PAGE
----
This helped me determine my future path. I knew I wanted to go into the media & entertainment sector. Well, this doesn’t mean that I did not apply to any other sector. As a matter of fact, I applied to every industry possible, however, I paid extra attention to this particular one.

The second step was to figure out the profiles I want to target and also the profile that I really wish to pursue -

  1. Data Analyst (Target)

  2. Data Scientist (Dream)

  3. Product Manager (Target)

Once I was clear in my head as to what I want to do, it was time to figure out how to get there.


I started off by making a master resume, which had all of my projects, internship experiences, leadership experiences, and literally everything I could think of. Once I had my master resume ready, I made four different resumes for three different profiles and one solely for my dream industry. Now, as I had my master resume with me, all that was left was to fit the puzzle pieces where they belong.

Once, the resumes were ready, I forwarded them to my seniors, friends, and family members to review. This allowed me to look at things from a different perspective. For example, my sister is in the field of marketing and has a very limited idea about technical things. She couldn’t understand most of my resume because of all the “tech-savvy” words I used in order to impress recruiters. She made me realise that it is not necessary that whoever goes through my resume is technically sound. It could be the HR, Hiring Manager, or maybe a computer software. However, there is one thing that every person on this planet understands - Numbers (Ah, MBAs are weird)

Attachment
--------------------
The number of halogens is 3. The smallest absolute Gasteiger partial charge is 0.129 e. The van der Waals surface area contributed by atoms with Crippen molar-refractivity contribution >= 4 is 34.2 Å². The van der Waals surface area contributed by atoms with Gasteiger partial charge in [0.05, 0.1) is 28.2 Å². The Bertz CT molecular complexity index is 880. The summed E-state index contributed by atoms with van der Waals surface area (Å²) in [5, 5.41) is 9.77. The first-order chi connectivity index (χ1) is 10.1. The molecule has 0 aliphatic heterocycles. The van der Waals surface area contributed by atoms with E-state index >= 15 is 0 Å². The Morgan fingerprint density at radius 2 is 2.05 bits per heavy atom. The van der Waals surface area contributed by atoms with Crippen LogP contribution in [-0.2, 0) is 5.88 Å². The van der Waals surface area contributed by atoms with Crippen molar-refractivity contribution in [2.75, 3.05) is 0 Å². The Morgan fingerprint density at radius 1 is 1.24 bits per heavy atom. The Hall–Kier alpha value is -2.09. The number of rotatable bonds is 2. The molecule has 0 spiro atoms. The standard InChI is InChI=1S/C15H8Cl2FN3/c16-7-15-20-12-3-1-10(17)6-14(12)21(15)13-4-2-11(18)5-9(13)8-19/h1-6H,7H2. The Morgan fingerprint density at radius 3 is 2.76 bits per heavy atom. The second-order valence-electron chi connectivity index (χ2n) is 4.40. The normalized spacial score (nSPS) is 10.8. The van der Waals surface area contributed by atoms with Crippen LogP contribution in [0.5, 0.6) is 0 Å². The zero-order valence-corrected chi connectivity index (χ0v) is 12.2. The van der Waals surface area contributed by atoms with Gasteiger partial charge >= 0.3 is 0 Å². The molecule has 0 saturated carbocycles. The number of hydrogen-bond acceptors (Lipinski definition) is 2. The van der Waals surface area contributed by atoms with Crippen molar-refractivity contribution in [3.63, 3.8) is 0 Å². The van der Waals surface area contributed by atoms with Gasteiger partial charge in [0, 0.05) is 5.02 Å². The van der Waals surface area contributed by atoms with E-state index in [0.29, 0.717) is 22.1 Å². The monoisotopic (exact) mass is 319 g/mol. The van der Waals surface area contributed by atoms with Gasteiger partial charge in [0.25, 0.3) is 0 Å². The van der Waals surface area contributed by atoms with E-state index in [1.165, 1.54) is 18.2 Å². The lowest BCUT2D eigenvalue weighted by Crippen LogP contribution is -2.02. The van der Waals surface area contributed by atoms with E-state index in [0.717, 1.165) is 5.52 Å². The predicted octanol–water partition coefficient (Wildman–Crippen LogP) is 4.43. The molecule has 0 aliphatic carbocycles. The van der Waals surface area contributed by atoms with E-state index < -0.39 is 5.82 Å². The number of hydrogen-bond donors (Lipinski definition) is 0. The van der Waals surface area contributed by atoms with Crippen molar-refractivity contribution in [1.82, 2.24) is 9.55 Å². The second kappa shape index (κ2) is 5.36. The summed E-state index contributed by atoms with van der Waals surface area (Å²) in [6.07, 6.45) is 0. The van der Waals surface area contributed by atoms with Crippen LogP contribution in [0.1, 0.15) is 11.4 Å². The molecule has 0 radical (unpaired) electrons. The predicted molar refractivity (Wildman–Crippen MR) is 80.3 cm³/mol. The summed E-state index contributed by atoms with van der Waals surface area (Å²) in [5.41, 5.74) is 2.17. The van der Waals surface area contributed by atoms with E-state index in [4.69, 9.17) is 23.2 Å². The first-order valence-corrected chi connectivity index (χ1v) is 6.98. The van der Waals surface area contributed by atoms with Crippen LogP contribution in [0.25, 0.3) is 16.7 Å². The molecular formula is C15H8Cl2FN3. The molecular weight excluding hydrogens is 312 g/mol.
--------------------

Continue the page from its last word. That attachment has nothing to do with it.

For my second iteration, I followed the SAR approach -

  • Situation

  • Action

  • Result

I sent it back to my friends to review and kept on doing iterations to my resume almost every other week.

Networking & Applications

Finally, it was time for the world to know that I was “#opentowork”. My main resource for networking and looking for positions was LinkedIn. I believe that LinkedIn is genuinely the best tool out there.